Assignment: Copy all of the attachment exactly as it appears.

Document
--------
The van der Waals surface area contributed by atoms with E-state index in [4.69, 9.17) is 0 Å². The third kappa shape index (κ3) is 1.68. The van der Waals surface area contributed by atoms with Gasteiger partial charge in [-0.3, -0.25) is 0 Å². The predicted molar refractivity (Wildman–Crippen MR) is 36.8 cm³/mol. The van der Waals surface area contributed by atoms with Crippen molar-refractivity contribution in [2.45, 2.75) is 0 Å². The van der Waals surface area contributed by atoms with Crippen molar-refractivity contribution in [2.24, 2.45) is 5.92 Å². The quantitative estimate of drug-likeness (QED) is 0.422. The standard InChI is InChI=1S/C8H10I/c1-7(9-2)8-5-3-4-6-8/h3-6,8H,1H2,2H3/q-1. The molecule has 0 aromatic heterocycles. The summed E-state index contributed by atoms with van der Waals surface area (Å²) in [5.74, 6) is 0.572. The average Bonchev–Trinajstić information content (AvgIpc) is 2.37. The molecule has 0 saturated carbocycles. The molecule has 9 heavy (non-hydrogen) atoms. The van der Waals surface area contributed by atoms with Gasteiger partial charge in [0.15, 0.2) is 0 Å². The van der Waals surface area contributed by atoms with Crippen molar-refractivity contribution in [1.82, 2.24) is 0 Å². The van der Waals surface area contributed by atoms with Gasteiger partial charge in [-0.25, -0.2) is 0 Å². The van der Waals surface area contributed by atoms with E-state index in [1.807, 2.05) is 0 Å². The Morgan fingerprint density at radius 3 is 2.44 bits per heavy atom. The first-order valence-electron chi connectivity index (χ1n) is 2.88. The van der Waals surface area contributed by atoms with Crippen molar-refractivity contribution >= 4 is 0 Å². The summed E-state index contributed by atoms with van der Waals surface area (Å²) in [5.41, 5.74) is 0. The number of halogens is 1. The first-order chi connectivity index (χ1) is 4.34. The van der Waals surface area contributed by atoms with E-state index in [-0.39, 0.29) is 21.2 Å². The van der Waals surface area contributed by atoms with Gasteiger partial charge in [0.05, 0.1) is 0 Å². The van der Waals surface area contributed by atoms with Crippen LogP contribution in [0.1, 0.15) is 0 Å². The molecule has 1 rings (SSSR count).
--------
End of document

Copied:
The van der Waals surface area contributed by atoms with E-state index in [4.69, 9.17) is 0 Å². The third kappa shape index (κ3) is 1.68. The van der Waals surface area contributed by atoms with Gasteiger partial charge in [-0.3, -0.25) is 0 Å². The predicted molar refractivity (Wildman–Crippen MR) is 36.8 cm³/mol. The van der Waals surface area contributed by atoms with Crippen molar-refractivity contribution in [2.45, 2.75) is 0 Å². The van der Waals surface area contributed by atoms with Crippen molar-refractivity contribution in [2.24, 2.45) is 5.92 Å². The quantitative estimate of drug-likeness (QED) is 0.422. The standard InChI is InChI=1S/C8H10I/c1-7(9-2)8-5-3-4-6-8/h3-6,8H,1H2,2H3/q-1. The molecule has 0 aromatic heterocycles. The summed E-state index contributed by atoms with van der Waals surface area (Å²) in [5.74, 6) is 0.572. The average Bonchev–Trinajstić information content (AvgIpc) is 2.37. The molecule has 0 saturated carbocycles. The molecule has 9 heavy (non-hydrogen) atoms. The van der Waals surface area contributed by atoms with Gasteiger partial charge in [0.15, 0.2) is 0 Å². The van der Waals surface area contributed by atoms with Crippen molar-refractivity contribution in [1.82, 2.24) is 0 Å². The van der Waals surface area contributed by atoms with Gasteiger partial charge in [-0.25, -0.2) is 0 Å². The van der Waals surface area contributed by atoms with E-state index in [1.807, 2.05) is 0 Å². The Morgan fingerprint density at radius 3 is 2.44 bits per heavy atom. The first-order valence-electron chi connectivity index (χ1n) is 2.88. The van der Waals surface area contributed by atoms with Crippen molar-refractivity contribution >= 4 is 0 Å². The summed E-state index contributed by atoms with van der Waals surface area (Å²) in [5.41, 5.74) is 0. The number of halogens is 1. The first-order chi connectivity index (χ1) is 4.34. The van der Waals surface area contributed by atoms with E-state index in [-0.39, 0.29) is 21.2 Å². The van der Waals surface area contributed by atoms with Gasteiger partial charge in [0.05, 0.1) is 0 Å². The van der Waals surface area contributed by atoms with Crippen LogP contribution in [0.1, 0.15) is 0 Å². The molecule has 1 rings (SSSR count).